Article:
Inheritance -- 1. The Discovery


Chapter 1 - The Discovery

 [found in the basement of Fulcanelli’s, a rare bookstore]

August 6th, 1921

It's amazing what you can discover when you live all on your own. What you notice that other people might pass by. What consumes you, when others might just let it lie. What obsessions fill the void that most paper over with companionship. My companions were lifeless, little more than words, and ink and paper. They were, at least. Until...


                Before, I lived what most would consider unremarkable life. A Bostonian bookkeeper buried under ancient tomes and dust. More at home among words than men. More alone than not. I like my life this way, despite what others might think. I see the way they look at me, and how I am shunned. Even here, in 'enlightened' New England, nothing scares people more than a man of dark skin and surprising erudition.

Books, however, they never disappoint you; they do not judge or condemn; they are not prejudiced, nor are the capable of hate (leave that to their authors); they never leave you; and aside from the way entropy slowly consumes all things, they never change. I write this all to say, dear journal, how very fitting that I should be the one to uncover this majesty. I am a lover of books, it is mere... destiny that one should choose to love me back.

                When the proprietor of his eponymous shop, Merle Fulcanelli, died without an heir, there was no one to object when I, his lowly attendant, stepped into his shoes as owner. And yet, his passing left many a mystery to discover. Underneath the shop sprawl many winding catacombs, leading to rooms packed high with ancient texts. Many a year I could while away, and indeed have since Merle returned to the Earth, trying to read and catalogue them all.

                One drafty night, as I wandered down a hall I thought I knew well, I stumbled into a room I never laid eyes on before. A door that seemed to open up in front of me, appearing from nothing in the wall. One that I could have sworn I had never seen before and yet, upon looking at for just a minute, seemed intimately familiar.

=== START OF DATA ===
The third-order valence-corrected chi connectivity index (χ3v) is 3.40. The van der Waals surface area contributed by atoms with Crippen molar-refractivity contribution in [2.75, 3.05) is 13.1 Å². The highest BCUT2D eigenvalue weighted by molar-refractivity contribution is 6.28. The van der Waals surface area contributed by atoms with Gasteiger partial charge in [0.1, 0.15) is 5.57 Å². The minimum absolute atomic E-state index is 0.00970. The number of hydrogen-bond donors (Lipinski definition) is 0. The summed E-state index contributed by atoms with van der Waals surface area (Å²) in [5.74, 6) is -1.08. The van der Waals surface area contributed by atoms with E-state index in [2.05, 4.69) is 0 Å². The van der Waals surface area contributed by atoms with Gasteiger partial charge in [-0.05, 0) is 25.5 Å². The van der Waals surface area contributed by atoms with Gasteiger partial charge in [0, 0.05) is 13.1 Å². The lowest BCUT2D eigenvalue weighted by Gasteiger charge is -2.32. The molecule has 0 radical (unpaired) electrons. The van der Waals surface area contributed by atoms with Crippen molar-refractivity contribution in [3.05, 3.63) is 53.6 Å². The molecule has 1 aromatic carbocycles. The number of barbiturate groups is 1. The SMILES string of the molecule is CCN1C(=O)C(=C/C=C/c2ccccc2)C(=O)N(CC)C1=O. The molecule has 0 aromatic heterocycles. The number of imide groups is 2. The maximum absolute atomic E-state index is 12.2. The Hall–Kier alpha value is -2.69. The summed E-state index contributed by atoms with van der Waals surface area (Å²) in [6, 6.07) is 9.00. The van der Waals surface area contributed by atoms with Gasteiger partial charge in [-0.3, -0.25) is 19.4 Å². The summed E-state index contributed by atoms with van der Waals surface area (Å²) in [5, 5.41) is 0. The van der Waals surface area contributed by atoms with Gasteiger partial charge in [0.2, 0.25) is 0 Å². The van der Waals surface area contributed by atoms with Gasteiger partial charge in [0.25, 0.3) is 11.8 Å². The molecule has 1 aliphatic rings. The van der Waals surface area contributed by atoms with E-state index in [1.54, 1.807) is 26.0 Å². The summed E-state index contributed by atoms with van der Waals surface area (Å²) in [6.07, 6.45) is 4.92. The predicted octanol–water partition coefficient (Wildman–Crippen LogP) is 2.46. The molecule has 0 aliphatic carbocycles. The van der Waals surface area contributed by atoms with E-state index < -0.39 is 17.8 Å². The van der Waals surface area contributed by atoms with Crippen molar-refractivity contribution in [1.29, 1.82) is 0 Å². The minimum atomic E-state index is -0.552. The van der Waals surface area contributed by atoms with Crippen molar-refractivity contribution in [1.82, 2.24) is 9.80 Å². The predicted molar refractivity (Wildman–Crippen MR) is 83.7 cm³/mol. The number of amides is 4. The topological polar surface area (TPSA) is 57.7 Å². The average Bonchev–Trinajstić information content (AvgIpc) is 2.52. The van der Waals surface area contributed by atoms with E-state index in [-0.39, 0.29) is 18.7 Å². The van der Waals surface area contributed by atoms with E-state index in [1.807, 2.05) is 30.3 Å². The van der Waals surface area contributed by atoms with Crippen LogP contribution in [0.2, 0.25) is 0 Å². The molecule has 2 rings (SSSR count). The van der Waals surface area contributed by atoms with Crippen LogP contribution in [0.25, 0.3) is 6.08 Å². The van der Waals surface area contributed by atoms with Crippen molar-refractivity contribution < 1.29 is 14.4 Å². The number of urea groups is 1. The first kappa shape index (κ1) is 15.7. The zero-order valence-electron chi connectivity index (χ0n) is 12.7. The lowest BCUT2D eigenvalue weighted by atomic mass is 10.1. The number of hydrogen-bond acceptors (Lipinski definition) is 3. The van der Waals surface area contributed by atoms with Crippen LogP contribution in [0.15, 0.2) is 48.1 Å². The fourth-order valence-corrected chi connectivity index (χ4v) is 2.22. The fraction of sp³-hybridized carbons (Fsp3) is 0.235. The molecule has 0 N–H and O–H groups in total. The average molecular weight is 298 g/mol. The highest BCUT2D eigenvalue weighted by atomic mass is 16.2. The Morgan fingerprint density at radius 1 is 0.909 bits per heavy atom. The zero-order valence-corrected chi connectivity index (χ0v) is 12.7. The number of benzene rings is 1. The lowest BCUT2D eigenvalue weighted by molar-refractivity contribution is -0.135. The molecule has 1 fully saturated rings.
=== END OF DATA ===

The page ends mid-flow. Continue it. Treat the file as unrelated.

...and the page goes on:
At first glance it looked much like the others: stone walls, scores upon scores of books on rotting wooden shelves, the pleasant, pulpy smell of old paper and long undisturbed air. But as I began to leaf through one book, and then another, and then another, its strangeness became fast apparent. Every book was a mirror for every other. Each bore the same title, scrawled in red ink that looked for all the world like clotted blood: Maligna Mente. The Evil Intent. Or The Lingering Madness, depending on your mood.

Pulling books at random from the shelves, another oddity manifested itself. Several tomes were in English, others in French or Spanish or Italian, others in hieroglyphs I couldn't even begin to decipher. And despite that, somehow I knew, each book bore the same prose. Words that seeped off the page and into my mind.

These books, reflections of one another, were all handwritten, each in a different, increasingly frenzied hand. I wondered what might possess a man, or league of men, to obsessively copy this tome so. After reading, more aptly after my eyes and fingers absorbed these malignant words, I began to understand.

My own hands began to itch.